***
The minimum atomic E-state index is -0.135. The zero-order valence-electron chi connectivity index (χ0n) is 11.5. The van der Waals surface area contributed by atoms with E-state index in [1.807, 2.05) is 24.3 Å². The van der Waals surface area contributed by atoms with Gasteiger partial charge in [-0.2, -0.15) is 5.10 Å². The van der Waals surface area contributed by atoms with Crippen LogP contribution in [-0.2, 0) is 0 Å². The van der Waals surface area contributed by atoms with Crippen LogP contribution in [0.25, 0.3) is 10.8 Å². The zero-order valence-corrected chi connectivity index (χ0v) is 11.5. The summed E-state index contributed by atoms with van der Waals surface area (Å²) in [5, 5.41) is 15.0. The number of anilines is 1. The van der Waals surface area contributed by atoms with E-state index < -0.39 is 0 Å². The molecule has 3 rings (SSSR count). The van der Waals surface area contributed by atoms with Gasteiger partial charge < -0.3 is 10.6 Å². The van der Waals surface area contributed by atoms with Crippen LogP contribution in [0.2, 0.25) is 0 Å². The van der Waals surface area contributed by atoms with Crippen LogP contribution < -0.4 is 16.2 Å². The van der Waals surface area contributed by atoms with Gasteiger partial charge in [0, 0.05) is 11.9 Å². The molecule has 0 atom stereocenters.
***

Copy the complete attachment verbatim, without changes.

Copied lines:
The minimum atomic E-state index is -0.135. The zero-order valence-electron chi connectivity index (χ0n) is 11.5. The van der Waals surface area contributed by atoms with E-state index in [1.807, 2.05) is 24.3 Å². The van der Waals surface area contributed by atoms with Gasteiger partial charge in [-0.2, -0.15) is 5.10 Å². The van der Waals surface area contributed by atoms with Crippen LogP contribution in [-0.2, 0) is 0 Å². The van der Waals surface area contributed by atoms with Crippen LogP contribution in [0.25, 0.3) is 10.8 Å². The zero-order valence-corrected chi connectivity index (χ0v) is 11.5. The summed E-state index contributed by atoms with van der Waals surface area (Å²) in [5, 5.41) is 15.0. The number of anilines is 1. The van der Waals surface area contributed by atoms with E-state index < -0.39 is 0 Å². The molecule has 3 rings (SSSR count). The van der Waals surface area contributed by atoms with Gasteiger partial charge < -0.3 is 10.6 Å². The van der Waals surface area contributed by atoms with Crippen LogP contribution in [0.2, 0.25) is 0 Å². The van der Waals surface area contributed by atoms with Crippen LogP contribution < -0.4 is 16.2 Å². The van der Waals surface area contributed by atoms with Gasteiger partial charge in [0, 0.05) is 11.9 Å². The molecule has 0 atom stereocenters.